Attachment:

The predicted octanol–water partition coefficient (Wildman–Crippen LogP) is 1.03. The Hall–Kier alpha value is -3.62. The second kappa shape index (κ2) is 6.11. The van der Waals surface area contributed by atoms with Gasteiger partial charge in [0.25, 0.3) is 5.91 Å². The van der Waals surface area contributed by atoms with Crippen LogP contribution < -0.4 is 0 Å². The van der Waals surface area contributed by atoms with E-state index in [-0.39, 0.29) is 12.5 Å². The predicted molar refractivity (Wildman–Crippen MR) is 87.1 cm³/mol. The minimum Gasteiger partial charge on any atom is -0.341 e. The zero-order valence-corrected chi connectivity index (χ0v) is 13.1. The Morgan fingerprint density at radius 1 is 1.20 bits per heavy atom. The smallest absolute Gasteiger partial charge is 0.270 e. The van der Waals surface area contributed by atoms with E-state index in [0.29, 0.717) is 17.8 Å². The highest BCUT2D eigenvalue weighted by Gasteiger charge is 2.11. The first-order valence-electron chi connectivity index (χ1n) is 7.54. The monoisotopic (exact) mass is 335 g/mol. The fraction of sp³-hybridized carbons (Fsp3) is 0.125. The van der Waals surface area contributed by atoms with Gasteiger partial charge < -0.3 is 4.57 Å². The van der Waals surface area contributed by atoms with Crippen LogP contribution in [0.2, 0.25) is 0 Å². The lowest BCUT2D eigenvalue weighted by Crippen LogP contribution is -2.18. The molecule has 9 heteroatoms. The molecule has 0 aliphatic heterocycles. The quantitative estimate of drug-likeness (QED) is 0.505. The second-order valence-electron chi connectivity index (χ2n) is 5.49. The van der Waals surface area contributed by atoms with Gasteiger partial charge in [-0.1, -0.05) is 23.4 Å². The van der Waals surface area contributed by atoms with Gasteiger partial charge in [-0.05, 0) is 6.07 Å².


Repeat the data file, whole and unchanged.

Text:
The predicted octanol–water partition coefficient (Wildman–Crippen LogP) is 1.03. The Hall–Kier alpha value is -3.62. The second kappa shape index (κ2) is 6.11. The van der Waals surface area contributed by atoms with Gasteiger partial charge in [0.25, 0.3) is 5.91 Å². The van der Waals surface area contributed by atoms with Crippen LogP contribution < -0.4 is 0 Å². The van der Waals surface area contributed by atoms with E-state index in [-0.39, 0.29) is 12.5 Å². The predicted molar refractivity (Wildman–Crippen MR) is 87.1 cm³/mol. The minimum Gasteiger partial charge on any atom is -0.341 e. The zero-order valence-corrected chi connectivity index (χ0v) is 13.1. The Morgan fingerprint density at radius 1 is 1.20 bits per heavy atom. The smallest absolute Gasteiger partial charge is 0.270 e. The van der Waals surface area contributed by atoms with E-state index in [0.29, 0.717) is 17.8 Å². The highest BCUT2D eigenvalue weighted by Gasteiger charge is 2.11. The first-order valence-electron chi connectivity index (χ1n) is 7.54. The monoisotopic (exact) mass is 335 g/mol. The fraction of sp³-hybridized carbons (Fsp3) is 0.125. The van der Waals surface area contributed by atoms with Gasteiger partial charge < -0.3 is 4.57 Å². The van der Waals surface area contributed by atoms with Crippen LogP contribution in [0.2, 0.25) is 0 Å². The lowest BCUT2D eigenvalue weighted by Crippen LogP contribution is -2.18. The molecule has 9 heteroatoms. The molecule has 0 aliphatic heterocycles. The quantitative estimate of drug-likeness (QED) is 0.505. The second-order valence-electron chi connectivity index (χ2n) is 5.49. The van der Waals surface area contributed by atoms with Gasteiger partial charge in [-0.1, -0.05) is 23.4 Å². The van der Waals surface area contributed by atoms with Gasteiger partial charge in [-0.05, 0) is 6.07 Å².